Re-defining the “Weekend”
I have a bit of a troubling situation. For basically my entire life I have considered a weekend to be those couple of days at the end of a week (which never ends up being enough) that are supposed to be free from work but tend to include catching up on extra work or preparing for the upcoming week. However, since finishing our Spanish class for the semester last Thursday has left me with only classes on Tuesdays and Wednesdays, my world has been reversed to where the length of a typical work week has become that of my weekend and I am forced to re-adjust my perspective. To make matters worse, technically I have 6 of each 7 days free because my only class requirements come in the 23 hour block from my 1 pm class on Tuesday until my Wednesday class ends at noon. What a pickle! I suppose I´ll just have to find some kind of way to make it through these last 5 week(end)s…
To enjoy myself a bit before taking on this difficult road ahead, I decided to go to National Park Corcovado all the way down in the mosquito-ridden Osa Peninsula for a couple days (you know, just for a third of the weekend). It was a quickly planned trip because I was supposed to go on another volunteer trip with UNA to Marino Ballena this weekend, but it got cancelled due to terribly typical Tico transportation issues, so I threw together a few plans and headed out to Bahía Drake to take a tour of what our guide told us has been named the 3rd most biodiverse national park in the world; or something like that. After waking up at 3am to wait for what is apparently the only hour the 24-hour bus doesn´t run in Santo Domingo, I took a taxi to San Jose to catch the 5am bus to Palmar Norte, transition to an 11:30 bus to Sierpe, and hop on the hour-long boat ride to Drake, where the insects are only outnumbered by the sands on the shore. The surprisingly accomodating $9/night hostel called Bambú Sol, run by a lovely lady named Miriam (but not as lovely as my Aunt Mimi!), was just what I needed to keep me alive for 2 nights, and they even let me watch the championship soccer game with them the first night! Upon arriving the first day, I had about 3 hours to kill before sunset in which I was given the rare chance to just sit alone on a virtually empty beach to enjoy creation and just how small I really am. The next morning, after nearly sleeping through my alarm due to the pouring rain made almost deafening by my metal roof, the tour boat picked me up and we were on our way to San Pedrillo Station in Corcovado. Normally I´m not much of a pay-for-a-tour kind of guy, but apparently you´d have to hike 6 hours just to get to the entrance of the park and there´s no other form of ground transport, so forking over a little extra was certainly worth it in this case. If not just for the 30-min boat ride, then the frequent animal sightings, delicious lunch, refreshing waterfall hike/swim, delightful new friends (though none Facebook-worthy) and unprecedented knowledge gained made the purchase all worth it. Not to mention that I snagged like a whole jar of the leftover Jif peanut butter that our guide, Manuel, said I could take home with me! After returning for a nice afternoon café and exploring a little bit of the forest trails around the town, I was encouraged back to my room by the oncoming storm and made it an early night for the sake of the 9-hour travel on the morrow.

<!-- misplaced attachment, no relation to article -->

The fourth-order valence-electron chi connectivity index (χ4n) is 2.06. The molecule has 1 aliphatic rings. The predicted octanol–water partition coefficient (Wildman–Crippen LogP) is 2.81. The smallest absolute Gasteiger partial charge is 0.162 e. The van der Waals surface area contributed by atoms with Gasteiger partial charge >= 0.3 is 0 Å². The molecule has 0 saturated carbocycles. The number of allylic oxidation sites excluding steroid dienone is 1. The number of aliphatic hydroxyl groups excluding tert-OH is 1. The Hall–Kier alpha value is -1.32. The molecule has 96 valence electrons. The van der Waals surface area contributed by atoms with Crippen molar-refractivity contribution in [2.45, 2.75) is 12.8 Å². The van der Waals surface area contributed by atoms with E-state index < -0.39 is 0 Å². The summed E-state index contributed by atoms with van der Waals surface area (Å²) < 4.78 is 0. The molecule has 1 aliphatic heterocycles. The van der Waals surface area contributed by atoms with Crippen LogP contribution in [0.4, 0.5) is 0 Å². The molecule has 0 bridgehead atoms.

Tuesday I´m right back into the thick of my work week, but thankfully I´ll be out of it by Wednesday. I´m going on a field trip with my Arte en el Cine class to Liberia for a couple days, and then my madre Tica tells me there are plans for a family fiesta this Saturday at our house, so at least I´ll have that to look forward to as I try to figure out how to handle all this darn free time… it´s gonna be tough, but I think I´m up to the challenge.